The young priest bowed, deeply, saying, “If you will follow me, then.”

As they headed for the temple of Amon they were looked after with interest and some awe as their identities were finally realized by those around. The young Man with the fanatic’s eyes stepped out of the crowd and watched after them thoughtfully.

They were brought to the priests’ residence behind the temple, and through it into a dining room where they were invited to take seats on benches about a table. Acolytes entered with trays of fruits and vegetables and goblets and a decanter of wine. Two priests and three priestesses entered the room and took seats, followed by the high priest of Amon and Ankhrabi and Prince Faramir, followed by Beregond, who took his place against the wall with Haleth and Hildigor. Here in the privacy of the residence the high priest leaned on a cane. He took a place in the chair set at one end of the table; Faramir took the remaining seat opposite, and all looked at one another, the high priest examining each member of the Northern party with grave interest.

He smiled gently as he at last looked on An’Elessar. “You are but little changed from what I remember so very long ago. So it is true that you have the blood of the Elves in your veins.”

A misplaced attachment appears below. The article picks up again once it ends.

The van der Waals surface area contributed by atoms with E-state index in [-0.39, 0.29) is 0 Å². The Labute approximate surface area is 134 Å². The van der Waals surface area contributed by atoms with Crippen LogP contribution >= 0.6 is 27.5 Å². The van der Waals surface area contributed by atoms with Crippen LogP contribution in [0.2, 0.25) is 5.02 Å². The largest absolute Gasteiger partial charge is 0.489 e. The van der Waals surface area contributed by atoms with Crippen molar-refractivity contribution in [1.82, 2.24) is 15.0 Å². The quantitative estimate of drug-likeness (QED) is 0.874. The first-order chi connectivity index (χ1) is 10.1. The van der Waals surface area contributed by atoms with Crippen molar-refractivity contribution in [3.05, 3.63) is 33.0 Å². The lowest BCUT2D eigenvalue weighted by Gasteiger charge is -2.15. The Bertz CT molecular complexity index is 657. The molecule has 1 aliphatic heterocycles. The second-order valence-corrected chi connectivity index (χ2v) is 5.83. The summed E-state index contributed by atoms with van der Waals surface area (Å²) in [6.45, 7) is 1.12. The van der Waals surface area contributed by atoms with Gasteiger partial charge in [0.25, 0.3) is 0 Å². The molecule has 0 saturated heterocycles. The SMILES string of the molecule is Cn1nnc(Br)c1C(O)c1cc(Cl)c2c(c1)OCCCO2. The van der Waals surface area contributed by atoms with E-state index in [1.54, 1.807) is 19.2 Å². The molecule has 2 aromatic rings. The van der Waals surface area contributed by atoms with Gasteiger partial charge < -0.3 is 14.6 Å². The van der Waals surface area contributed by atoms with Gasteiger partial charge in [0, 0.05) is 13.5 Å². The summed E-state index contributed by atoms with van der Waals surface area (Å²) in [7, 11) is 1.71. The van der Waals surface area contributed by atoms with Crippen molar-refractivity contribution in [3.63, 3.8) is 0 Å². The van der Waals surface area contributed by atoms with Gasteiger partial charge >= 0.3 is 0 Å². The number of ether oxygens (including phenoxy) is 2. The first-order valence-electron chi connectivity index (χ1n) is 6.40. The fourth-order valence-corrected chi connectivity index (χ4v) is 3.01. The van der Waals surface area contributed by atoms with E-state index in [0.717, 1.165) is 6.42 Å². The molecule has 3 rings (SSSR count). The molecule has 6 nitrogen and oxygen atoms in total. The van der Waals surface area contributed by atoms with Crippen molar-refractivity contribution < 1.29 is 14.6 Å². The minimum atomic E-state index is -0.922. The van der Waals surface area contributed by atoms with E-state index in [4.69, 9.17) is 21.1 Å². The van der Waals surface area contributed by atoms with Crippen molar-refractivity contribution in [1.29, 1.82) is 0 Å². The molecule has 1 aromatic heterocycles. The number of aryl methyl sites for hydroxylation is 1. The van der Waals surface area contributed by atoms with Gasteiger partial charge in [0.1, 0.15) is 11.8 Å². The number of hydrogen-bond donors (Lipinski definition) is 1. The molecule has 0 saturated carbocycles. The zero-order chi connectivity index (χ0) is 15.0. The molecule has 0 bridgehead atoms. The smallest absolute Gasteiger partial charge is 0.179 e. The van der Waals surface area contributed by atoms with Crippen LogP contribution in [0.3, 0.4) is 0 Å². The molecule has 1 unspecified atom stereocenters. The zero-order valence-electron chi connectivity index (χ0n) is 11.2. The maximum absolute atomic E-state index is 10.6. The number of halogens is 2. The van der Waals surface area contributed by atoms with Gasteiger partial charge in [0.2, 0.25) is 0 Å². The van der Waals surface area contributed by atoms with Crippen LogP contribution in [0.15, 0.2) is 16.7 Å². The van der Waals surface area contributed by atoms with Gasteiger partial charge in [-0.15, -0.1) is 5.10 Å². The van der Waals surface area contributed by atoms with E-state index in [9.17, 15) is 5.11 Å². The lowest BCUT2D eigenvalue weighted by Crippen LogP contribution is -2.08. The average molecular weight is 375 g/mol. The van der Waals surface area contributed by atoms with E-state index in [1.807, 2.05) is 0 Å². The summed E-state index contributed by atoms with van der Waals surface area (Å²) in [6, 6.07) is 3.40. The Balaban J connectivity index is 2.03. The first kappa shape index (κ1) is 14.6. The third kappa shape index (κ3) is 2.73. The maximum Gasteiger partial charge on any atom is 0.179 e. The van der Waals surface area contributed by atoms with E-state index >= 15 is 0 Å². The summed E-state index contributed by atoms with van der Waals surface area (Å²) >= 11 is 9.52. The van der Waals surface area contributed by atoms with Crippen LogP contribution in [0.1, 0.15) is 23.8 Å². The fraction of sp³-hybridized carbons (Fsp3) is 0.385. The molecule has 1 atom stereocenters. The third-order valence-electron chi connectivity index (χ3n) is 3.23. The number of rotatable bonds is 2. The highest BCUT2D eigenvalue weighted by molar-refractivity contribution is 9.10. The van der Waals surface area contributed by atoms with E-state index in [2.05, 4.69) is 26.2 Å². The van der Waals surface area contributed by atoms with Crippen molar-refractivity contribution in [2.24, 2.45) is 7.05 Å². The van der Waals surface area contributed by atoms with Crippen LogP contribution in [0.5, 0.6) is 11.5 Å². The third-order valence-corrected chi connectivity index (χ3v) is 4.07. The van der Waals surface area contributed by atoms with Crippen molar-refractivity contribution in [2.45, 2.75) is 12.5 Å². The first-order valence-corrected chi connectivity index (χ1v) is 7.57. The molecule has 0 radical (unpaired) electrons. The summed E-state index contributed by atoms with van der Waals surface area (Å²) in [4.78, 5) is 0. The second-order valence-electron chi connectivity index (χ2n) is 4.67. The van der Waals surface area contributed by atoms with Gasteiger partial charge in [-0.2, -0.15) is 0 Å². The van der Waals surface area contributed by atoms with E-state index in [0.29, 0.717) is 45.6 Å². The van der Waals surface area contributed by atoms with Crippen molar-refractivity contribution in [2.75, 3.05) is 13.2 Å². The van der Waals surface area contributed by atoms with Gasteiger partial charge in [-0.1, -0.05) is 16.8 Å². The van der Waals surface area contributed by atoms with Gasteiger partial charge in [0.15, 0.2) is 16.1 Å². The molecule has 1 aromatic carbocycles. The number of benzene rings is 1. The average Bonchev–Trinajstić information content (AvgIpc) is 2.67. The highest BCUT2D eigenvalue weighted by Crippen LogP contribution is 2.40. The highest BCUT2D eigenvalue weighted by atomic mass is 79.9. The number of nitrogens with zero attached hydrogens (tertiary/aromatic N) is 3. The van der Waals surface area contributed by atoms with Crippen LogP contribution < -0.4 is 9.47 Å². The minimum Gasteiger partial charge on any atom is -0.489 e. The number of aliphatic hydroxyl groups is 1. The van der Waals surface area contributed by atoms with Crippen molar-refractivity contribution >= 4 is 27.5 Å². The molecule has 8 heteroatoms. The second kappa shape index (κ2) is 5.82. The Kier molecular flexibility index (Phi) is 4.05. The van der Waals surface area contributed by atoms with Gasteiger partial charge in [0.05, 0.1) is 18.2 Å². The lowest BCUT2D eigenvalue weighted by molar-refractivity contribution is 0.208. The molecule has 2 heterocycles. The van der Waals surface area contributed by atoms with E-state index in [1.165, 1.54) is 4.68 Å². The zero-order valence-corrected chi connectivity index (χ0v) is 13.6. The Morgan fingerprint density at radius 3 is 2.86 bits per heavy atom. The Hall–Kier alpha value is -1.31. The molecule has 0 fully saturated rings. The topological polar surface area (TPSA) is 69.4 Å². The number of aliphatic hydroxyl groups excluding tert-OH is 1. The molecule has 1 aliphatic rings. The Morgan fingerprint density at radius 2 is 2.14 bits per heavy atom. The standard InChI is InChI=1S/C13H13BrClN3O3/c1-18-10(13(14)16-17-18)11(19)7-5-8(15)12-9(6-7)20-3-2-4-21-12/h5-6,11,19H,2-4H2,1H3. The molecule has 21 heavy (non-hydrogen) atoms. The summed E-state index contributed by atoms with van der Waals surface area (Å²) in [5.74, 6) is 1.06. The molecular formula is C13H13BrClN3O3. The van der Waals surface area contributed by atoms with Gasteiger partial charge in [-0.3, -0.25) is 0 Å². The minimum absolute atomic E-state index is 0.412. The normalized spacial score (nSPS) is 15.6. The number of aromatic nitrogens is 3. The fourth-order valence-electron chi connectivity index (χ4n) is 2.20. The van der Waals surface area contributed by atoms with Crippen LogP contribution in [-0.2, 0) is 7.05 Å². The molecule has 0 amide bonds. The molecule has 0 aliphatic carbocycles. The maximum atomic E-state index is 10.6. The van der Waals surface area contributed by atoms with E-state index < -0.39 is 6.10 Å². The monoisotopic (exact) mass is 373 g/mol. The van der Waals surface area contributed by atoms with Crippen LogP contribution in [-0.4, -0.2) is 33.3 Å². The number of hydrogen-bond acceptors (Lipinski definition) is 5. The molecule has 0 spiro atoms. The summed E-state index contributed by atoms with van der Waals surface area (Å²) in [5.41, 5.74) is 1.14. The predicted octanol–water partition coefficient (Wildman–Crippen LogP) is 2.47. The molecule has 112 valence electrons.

“It was long ago; but I am indeed descended from the kings of Numenor.”

“And this is your son?”

“Yes. Eldarion.”

The priest smiled, then turned to the heir to the Farozi. “And you will be Lord of this land soon enough, and this your son after you. Part of why I wished to have you to come at this time is to plan for the day when you must become Farozi. The--rites--by which your father was made Farozi, and before him his brother and his father, are no longer valid. I asked these others so that we might learn how it is done in other lands.” He looked to the King of Rohan. “You have not been King long.”